However, if you can’t respond, and turn the situation, don’t wear it on your soul as pain.  I know it hurts – as I said, it still stings for me now.  Remember that the child is just parroting what they’ve heard elsewhere.  That most times, if the child really got the chance to interact with you, fat becomes invisible to them.  They don’t care about body shape until they’ve been bombarded with the body image messages for some time.  Usually they just care for approval, attention and love.

If you’ve got kids, especially if you’re not a fatty and you’re reading this, it’s important that you teach them that size is not reflective of who a person is.  After all, do you want your child growing up with bad body image?  Do you want your child facing hurt and heartbreak over the shape and size of their body?

Or you can do what I do.  Dye your hair hot pink.  Kids LOVE it!

12 comments on “Nurture or Nature

  • I’m a fatty. I’ve got kids. I teach them that “fat” is just a description, like “tall” or “brunette”, and one body shape isn’t better or worse than another, but that people don’t necessarily enjoy having their body shape commented on and might take offense. The thing is, kids are born knowing the first (until taught otherwise), but don’t know the second – if they don’t know fat is supposed to be bad, why would they refrain from mentioning it, if they’re curious? As a parent, I beg you, *please* stop judging the parents by what comes out of a three year old’s mouth, or even taking a preschooler’s “why are you so fat?” as a negative comment in the first place! The fact that you take it that way shows internalized fat-negative attitudes on *your* part, not the child’s. A 3 year old who comments on someone’s pink hair is no better, or better brought up, than one who comments on body size , just probably more used to being around fatties (or less used to pink hair). Kids that age ask about things that are new to them, regardless of how politically correct or incorrect that question may seem, and regardless of parents’ attitudes. The only child you listed whose parent you can judge is the one who said “my mommy thinks you need to go on a diet”.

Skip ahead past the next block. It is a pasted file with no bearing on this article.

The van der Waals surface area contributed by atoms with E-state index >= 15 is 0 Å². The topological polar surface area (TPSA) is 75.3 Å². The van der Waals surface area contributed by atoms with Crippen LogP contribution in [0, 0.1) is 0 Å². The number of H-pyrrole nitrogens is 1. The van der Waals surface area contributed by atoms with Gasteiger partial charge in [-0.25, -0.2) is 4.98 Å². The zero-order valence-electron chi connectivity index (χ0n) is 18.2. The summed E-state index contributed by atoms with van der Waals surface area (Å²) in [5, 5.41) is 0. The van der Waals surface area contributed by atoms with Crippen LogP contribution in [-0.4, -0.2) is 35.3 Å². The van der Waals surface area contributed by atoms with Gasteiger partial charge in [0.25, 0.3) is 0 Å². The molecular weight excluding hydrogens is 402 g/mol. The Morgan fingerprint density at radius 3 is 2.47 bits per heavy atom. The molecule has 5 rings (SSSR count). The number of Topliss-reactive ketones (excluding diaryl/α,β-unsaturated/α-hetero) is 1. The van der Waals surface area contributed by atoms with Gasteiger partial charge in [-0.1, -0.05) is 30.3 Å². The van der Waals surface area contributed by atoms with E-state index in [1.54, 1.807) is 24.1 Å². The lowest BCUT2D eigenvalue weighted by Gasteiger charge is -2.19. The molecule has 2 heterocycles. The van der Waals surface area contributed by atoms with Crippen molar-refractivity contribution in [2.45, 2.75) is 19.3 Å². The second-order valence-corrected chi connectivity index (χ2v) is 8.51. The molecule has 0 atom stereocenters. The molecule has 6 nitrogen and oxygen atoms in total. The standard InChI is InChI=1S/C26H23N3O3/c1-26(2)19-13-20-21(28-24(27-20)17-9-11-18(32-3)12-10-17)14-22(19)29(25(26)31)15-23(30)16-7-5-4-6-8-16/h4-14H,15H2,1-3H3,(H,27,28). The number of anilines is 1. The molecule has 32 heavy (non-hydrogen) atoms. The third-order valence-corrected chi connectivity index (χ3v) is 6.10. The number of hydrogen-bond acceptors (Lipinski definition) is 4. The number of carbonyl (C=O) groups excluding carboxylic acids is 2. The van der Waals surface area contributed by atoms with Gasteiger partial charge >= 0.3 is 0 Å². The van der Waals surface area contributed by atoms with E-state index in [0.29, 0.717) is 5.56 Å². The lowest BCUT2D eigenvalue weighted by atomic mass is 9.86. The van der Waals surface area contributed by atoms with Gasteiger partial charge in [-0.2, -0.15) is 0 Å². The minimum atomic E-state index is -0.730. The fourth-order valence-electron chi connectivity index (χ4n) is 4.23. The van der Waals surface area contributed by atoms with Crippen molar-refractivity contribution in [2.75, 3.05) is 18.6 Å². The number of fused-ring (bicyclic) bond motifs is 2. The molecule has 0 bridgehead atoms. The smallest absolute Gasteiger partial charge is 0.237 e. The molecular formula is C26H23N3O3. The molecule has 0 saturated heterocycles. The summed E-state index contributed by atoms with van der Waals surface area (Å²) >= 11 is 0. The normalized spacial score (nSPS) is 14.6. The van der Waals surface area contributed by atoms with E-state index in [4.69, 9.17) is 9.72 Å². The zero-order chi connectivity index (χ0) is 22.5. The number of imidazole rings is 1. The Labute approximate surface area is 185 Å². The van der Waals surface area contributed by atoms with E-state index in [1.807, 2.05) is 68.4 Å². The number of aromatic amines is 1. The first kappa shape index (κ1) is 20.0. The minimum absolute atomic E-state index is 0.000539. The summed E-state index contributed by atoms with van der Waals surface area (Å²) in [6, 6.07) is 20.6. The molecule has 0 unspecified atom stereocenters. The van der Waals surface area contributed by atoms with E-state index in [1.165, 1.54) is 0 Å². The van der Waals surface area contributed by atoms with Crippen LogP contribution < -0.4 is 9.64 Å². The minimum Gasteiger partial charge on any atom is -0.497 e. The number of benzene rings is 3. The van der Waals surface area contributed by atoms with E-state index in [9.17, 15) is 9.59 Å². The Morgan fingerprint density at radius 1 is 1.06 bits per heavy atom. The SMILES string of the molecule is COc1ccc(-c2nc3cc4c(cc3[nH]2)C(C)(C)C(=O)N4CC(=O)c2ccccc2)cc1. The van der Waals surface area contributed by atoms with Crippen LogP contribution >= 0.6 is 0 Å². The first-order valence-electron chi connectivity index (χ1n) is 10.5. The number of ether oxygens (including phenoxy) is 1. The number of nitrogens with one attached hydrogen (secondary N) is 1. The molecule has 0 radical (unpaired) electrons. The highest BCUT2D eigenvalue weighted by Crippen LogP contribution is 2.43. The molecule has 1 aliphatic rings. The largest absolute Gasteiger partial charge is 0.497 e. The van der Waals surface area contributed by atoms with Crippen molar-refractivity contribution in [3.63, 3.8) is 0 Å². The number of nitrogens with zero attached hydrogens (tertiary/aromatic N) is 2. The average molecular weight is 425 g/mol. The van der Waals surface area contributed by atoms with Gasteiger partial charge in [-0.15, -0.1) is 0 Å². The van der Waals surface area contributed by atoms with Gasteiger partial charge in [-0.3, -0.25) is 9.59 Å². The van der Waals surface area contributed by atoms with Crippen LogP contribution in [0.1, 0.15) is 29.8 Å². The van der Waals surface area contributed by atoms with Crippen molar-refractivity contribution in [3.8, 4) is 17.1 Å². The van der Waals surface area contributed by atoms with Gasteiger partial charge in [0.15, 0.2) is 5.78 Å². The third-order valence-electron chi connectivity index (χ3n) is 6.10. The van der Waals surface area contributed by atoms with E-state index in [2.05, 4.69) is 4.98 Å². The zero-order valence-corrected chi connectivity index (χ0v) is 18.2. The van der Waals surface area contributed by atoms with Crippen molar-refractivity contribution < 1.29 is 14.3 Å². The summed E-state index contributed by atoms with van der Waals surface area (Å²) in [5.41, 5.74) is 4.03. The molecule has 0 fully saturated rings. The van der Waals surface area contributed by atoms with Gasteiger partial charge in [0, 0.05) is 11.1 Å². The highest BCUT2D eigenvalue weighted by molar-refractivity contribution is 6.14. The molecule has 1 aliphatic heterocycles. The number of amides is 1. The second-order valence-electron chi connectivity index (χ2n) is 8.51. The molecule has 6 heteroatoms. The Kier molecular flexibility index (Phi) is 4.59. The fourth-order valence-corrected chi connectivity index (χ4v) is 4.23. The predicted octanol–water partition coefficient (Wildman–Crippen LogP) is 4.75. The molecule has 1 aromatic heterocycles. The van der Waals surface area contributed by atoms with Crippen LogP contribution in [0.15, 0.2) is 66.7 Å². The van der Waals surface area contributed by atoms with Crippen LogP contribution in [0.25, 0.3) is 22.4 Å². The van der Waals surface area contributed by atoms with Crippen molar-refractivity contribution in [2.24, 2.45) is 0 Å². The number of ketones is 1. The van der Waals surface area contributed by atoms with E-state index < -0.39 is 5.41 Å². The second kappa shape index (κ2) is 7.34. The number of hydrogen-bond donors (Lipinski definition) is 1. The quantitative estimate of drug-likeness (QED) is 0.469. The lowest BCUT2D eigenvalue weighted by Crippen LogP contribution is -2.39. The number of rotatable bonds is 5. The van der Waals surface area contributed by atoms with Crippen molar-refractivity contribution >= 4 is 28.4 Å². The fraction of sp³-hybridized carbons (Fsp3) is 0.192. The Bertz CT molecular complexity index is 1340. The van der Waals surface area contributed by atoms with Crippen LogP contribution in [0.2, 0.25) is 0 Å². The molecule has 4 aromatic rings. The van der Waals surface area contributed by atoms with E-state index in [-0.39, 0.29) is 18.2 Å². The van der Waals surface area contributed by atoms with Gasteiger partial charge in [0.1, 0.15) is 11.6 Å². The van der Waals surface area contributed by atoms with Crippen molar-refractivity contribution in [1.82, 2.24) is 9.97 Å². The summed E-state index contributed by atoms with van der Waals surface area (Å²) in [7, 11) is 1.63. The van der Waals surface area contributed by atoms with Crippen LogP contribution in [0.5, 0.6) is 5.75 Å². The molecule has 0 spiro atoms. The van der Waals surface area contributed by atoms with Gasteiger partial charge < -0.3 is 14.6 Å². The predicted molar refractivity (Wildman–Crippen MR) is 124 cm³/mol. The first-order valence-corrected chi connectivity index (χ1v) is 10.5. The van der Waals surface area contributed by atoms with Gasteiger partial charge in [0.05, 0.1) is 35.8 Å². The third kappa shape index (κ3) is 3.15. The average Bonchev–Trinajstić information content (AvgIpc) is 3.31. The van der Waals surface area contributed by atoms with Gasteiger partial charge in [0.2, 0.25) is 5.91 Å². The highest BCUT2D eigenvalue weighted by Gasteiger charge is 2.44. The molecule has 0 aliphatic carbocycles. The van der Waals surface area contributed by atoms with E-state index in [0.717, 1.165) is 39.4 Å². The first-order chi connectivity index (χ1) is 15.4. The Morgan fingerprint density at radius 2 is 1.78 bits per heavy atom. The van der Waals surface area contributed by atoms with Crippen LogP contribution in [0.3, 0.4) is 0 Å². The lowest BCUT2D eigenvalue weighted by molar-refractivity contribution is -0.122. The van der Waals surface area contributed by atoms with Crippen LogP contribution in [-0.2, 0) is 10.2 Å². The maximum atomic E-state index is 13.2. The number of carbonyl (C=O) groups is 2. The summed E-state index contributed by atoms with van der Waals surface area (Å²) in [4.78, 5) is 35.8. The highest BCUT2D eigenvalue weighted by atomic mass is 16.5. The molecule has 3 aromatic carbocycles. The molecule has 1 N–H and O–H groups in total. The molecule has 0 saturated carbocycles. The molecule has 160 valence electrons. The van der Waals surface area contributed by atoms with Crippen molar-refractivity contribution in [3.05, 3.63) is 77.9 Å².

Sorry for the lecture, but this touched a nerve. My kids aren’t that age, but in a couple years, my youngest might as you why you’re fat (unlikely, because she will probably ask me why *I* am fat, first!) If that happens, I’ll explain why it’s considered impolite, but please don’t judge me because my child is innocently curious! If “fat” is ever the neutral descriptor we FA activists would like it always to be, it is when said by a three year old.

    • I am going to continue to judge parents of children who have negative attitudes towards fat people. Maybe it doesn’t translate well in the written word, but all of those statements from children I refer to were negative ones. I’m not referring to just simple curiosity. Most fats have been on the receiving end of the horrified little voice “Why are you so fat?” or “WHOA! Look at that fat lady over there!” That isn’t an automatic response. That’s one they’ve learned from someone who has taught them to be horrified at fat people.